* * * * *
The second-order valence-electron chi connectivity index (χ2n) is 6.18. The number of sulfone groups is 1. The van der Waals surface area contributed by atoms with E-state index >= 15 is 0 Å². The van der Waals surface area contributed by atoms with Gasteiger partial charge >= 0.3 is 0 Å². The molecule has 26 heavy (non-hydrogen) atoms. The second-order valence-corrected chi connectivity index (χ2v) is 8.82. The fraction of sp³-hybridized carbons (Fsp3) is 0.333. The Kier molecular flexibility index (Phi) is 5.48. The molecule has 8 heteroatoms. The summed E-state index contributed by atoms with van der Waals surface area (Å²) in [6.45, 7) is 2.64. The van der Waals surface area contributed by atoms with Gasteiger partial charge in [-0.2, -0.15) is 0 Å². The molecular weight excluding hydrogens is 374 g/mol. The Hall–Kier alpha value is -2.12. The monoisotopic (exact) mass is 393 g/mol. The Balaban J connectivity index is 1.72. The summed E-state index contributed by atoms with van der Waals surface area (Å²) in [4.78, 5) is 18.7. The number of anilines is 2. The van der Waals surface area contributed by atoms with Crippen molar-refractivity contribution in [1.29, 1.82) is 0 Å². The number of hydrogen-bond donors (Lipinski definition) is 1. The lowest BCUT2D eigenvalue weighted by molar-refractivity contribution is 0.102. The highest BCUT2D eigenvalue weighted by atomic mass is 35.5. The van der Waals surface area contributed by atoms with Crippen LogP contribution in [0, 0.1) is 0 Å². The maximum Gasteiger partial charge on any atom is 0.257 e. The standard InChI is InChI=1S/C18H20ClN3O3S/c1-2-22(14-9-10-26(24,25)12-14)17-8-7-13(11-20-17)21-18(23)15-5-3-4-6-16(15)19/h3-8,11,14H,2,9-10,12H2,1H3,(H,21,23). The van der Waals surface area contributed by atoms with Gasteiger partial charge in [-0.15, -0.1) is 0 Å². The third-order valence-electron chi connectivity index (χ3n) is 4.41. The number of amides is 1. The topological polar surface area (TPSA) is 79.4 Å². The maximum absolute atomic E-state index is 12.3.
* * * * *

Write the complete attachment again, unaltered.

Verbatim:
The second-order valence-electron chi connectivity index (χ2n) is 6.18. The number of sulfone groups is 1. The van der Waals surface area contributed by atoms with E-state index >= 15 is 0 Å². The van der Waals surface area contributed by atoms with Gasteiger partial charge >= 0.3 is 0 Å². The molecule has 26 heavy (non-hydrogen) atoms. The second-order valence-corrected chi connectivity index (χ2v) is 8.82. The fraction of sp³-hybridized carbons (Fsp3) is 0.333. The Kier molecular flexibility index (Phi) is 5.48. The molecule has 8 heteroatoms. The summed E-state index contributed by atoms with van der Waals surface area (Å²) in [6.45, 7) is 2.64. The van der Waals surface area contributed by atoms with Gasteiger partial charge in [-0.2, -0.15) is 0 Å². The molecular weight excluding hydrogens is 374 g/mol. The Hall–Kier alpha value is -2.12. The monoisotopic (exact) mass is 393 g/mol. The Balaban J connectivity index is 1.72. The summed E-state index contributed by atoms with van der Waals surface area (Å²) in [4.78, 5) is 18.7. The number of anilines is 2. The van der Waals surface area contributed by atoms with Crippen molar-refractivity contribution in [1.29, 1.82) is 0 Å². The number of hydrogen-bond donors (Lipinski definition) is 1. The lowest BCUT2D eigenvalue weighted by molar-refractivity contribution is 0.102. The highest BCUT2D eigenvalue weighted by atomic mass is 35.5. The van der Waals surface area contributed by atoms with Crippen LogP contribution in [0, 0.1) is 0 Å². The maximum Gasteiger partial charge on any atom is 0.257 e. The standard InChI is InChI=1S/C18H20ClN3O3S/c1-2-22(14-9-10-26(24,25)12-14)17-8-7-13(11-20-17)21-18(23)15-5-3-4-6-16(15)19/h3-8,11,14H,2,9-10,12H2,1H3,(H,21,23). The van der Waals surface area contributed by atoms with Gasteiger partial charge in [-0.15, -0.1) is 0 Å². The third-order valence-electron chi connectivity index (χ3n) is 4.41. The number of amides is 1. The topological polar surface area (TPSA) is 79.4 Å². The maximum absolute atomic E-state index is 12.3.